Lucy Mangan has put together her New Year resolutions!

Hello again, and happy 2014 to you all! I am informed that under new EU legislation it is possible to make New Year resolutions at any time up to January 31st, so here are mine:

1. Design – or, in view of the fact that I draw with all the dexterity of a clubbed seal, establish a charitable foundation in order to commission someone to design – a font for sarcasm. I can’t survive much longer in a world without it and nobody seems to be applying themselves with any great urgency to the problem.

2. Start agitating for change instead of inwardly screaming at people who include silent letters when they abbreviate the likes of “should”, “would”, “could” etc, thus presenting the reader with “cld”, “wld”,“shld” and so on. WHY HAS THIS BECOME THE THING? It makes those silent letters (hangovers, I presume from some historical quirk of pronunciation or derivation, vestigial remains that coud and maybe even shoud be banished from the words themselves, let alone from their abbreviated forms) become – mentally – sounded, and is nothing but CONFUSING. “Cld” suggests “cold”, not “could”, “wld” becomes closer to “world” or “wold” and “shld” cd be bldy anything.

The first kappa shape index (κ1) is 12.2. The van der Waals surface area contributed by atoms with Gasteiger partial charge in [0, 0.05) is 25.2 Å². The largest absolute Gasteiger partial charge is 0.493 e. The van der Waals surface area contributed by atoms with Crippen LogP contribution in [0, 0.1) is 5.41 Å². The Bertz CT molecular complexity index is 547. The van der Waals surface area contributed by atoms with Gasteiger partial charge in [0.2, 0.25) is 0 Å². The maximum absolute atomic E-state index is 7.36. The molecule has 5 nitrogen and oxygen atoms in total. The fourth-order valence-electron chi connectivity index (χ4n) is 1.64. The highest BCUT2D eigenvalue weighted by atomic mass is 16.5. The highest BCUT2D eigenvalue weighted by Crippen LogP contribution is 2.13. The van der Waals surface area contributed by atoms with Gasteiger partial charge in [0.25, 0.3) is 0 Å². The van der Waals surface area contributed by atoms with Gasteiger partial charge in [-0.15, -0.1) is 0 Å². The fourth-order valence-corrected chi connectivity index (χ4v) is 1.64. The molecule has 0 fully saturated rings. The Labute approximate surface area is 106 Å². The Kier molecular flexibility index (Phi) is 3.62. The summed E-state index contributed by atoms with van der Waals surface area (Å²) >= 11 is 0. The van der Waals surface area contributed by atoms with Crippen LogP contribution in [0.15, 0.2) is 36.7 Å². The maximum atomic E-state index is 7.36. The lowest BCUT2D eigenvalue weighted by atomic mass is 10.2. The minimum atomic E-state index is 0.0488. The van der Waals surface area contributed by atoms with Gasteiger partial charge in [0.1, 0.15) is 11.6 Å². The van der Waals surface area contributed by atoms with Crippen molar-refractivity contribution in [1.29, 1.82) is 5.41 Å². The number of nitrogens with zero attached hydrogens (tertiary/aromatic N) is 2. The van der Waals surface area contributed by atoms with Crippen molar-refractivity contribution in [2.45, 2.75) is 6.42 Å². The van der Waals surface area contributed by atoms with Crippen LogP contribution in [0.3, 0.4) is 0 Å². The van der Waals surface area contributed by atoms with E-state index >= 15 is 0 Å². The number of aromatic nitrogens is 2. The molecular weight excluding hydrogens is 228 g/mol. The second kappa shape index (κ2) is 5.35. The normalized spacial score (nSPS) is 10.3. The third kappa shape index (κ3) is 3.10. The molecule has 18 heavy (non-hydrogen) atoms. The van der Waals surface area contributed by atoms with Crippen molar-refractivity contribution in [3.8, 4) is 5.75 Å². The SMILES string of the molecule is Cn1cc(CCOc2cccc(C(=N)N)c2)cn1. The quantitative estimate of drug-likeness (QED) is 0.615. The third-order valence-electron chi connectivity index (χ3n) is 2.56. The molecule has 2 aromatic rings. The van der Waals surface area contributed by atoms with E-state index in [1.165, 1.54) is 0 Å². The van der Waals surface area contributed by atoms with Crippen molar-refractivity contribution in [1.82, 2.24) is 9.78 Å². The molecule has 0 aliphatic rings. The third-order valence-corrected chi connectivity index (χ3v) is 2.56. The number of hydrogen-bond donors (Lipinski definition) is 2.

“Cd”, “wd”, “shd”. It’s easy, it’s rational AND you’ll save on characters. #result.

3. Decide once and for all what I’m going to do when I need to emphasise the second word of a sentence that has started with “I” in a format that doesn’t permit italics. My instinct is to capitalise, resulting in, for example, “I REALLY wish I wasn’t so exercised about a few excess consonants scattered across the world”. But that makes it sound like I am shouting the first two words instead of just the second one. I can’t use a lower case “i” because obviously that would kill me. And I increasingly feel that I can’t use asterisks (“I * really * wish…”) because that’s used to excellent effect on Twitter for asides (* thoughtful face *) and I do not wish to muddy the waters. There’s underlining, but if a format doesn’t allow italics, it usually doesn’t allow that either. This one’s a puzzler.

4. Find a way to wedge useful words I came across too late in life for them to become a fully integrated part of my working vocabulary into the remaining functional divisions of my memory banks so that I can start recalling and using them properly. Like “minatory” and “egregious”.

5. Start a crusade against the infiltration of “campy” instead of “camp”. It’s “camp”. I know it doesn’t look like an adjective but it is. A camp manner. A camp programme. It doesn’t need a “-y”. Otherwise people will be walking campily instead of camply. And that’s too camp. They’ll do themselves an injury. So stop it. Stop it now.

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